The word "racist" has been thrown around a lot lately. Yesterday it was being used all day when a deranged 88 year old man decided to go into the Holocaust Museum in Washington D.C. and start shooting, killing one of the guards there. Supposedly, once they looked into the man, he was a self described race-hating neo-nazi who had a website spouting all sorts of hate, something he'd been doing since the 70's.

Nijmegen Racism

digicla via Compfight

Last week the brouhaha was centered around President Obama's nominee for the Supreme Court, Sonia Sotomayor, and a comment she made back in 2001, where she was quoted as saying "I would hope that a wise Latina Woman with the richness of her experience would more often than not reach a better conclusion than a white male who hasn't lived that life."

This led to a bunch of people, okay, all Republicans, deciding to call her a racist. Two noted media personalities, who I decline to name because they don't need any more publicity from me, were happy to toss that appellation around, though one retracted it a couple of days later, and the other actually decided, after his initial knee jerk reaction, that he might actually like her on the Supreme Court after all.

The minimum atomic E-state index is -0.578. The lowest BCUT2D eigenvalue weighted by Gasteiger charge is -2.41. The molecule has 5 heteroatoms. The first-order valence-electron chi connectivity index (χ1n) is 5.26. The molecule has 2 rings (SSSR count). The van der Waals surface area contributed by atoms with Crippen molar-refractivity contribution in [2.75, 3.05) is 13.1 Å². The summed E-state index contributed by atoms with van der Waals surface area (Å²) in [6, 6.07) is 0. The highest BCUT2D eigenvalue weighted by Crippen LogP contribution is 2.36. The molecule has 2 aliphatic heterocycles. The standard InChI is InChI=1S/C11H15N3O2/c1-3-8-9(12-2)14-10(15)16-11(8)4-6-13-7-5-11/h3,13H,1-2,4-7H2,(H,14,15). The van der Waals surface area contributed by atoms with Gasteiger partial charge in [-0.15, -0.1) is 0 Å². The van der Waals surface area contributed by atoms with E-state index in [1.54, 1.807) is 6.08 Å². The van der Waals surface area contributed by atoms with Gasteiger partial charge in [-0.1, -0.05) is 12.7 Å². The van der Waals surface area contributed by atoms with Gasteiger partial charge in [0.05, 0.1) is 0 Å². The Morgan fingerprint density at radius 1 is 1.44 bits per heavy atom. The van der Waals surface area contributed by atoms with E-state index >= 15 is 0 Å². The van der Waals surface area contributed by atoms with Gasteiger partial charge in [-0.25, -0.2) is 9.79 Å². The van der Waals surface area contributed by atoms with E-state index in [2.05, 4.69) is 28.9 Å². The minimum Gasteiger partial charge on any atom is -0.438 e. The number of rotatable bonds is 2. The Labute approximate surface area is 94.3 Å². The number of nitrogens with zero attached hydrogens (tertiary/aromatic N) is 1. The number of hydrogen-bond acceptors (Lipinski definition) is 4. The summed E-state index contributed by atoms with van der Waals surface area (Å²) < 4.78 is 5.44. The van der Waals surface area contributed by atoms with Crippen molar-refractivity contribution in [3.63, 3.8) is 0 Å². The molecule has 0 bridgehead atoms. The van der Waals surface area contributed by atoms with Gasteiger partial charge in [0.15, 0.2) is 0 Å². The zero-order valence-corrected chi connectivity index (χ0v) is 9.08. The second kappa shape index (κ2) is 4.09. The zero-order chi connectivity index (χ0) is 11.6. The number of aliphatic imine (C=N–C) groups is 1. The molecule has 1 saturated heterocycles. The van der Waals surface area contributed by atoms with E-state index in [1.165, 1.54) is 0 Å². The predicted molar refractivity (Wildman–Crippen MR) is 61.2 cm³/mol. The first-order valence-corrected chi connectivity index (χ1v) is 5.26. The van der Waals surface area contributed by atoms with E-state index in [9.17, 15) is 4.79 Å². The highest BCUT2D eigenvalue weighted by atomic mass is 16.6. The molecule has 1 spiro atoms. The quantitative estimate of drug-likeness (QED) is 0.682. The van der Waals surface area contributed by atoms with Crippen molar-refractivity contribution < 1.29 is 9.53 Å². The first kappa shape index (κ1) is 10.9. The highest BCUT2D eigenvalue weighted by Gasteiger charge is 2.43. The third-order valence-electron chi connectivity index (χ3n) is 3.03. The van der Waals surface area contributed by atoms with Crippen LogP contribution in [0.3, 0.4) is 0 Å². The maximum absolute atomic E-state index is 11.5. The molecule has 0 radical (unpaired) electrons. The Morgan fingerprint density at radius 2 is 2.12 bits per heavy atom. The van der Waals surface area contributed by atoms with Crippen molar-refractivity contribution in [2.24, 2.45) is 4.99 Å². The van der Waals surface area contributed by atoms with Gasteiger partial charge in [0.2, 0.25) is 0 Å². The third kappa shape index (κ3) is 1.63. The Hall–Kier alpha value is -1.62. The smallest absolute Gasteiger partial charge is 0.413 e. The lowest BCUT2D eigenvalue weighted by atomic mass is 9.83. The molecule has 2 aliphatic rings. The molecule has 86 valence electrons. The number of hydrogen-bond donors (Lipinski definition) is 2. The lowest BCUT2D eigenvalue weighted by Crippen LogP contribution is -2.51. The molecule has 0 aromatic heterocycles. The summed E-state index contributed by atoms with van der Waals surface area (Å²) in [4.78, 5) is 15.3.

The biggest problem with the term "racist" is that most people have absolutely no idea what it means, otherwise, unless they were minority, they wouldn't be using it. One problem in the United States is that people start blending terminology together so that they believe it means the same thing, and it doesn't. They also try to equate their own experience with that of someone else, and that doesn't work either.

Let's start with the term "racist." Actually, you have to start with the term "racism", which gets you back to "racist." Every legitimate dictionary you find will have some sort of description like this for "racism":

"Any program or practice of racial discrimination, segregation, etc, specifically such as a program or practice that upholds the political or economic domination of one race over another or others"

Let's look at this more directly as it applies to the U.S. How many races in this country have had the power to set programs and practices against other races? Only one. How many races in this country have had the power to uphold political or economic domination over other races? Only one. So, based on the definition of the word "racism", which I typed above, how many races in this country are capable of actually being racist?

So, that one is done and over. Argue it all you want to, but you lose. Now, what you might want to argue instead is that it's possible that Sotomayor, and many other minority and, for that matter, the majority in America, is bigoted. Ah, now there's a word one can sink their teeth into if they want to go more universal. The dictionary definition of "bigot" is:

"a narrow minded prejudiced person."

No, that doesn't quite fit either, mainly because it throws another word in there that we now have to consider, that being "prejudice." Lucky for us, it's also in the dictionary:

"suspicion, intolerance, or irrational hatred of other races, creeds, regions, occupations, etc."

Unfortunately, that's not complete enough, so we need to add:

"a judgment or opinion formed before the facts are known; preconceived idea, usually unfavorable"

Rock Against Racism

Danny Birchall
via Compfight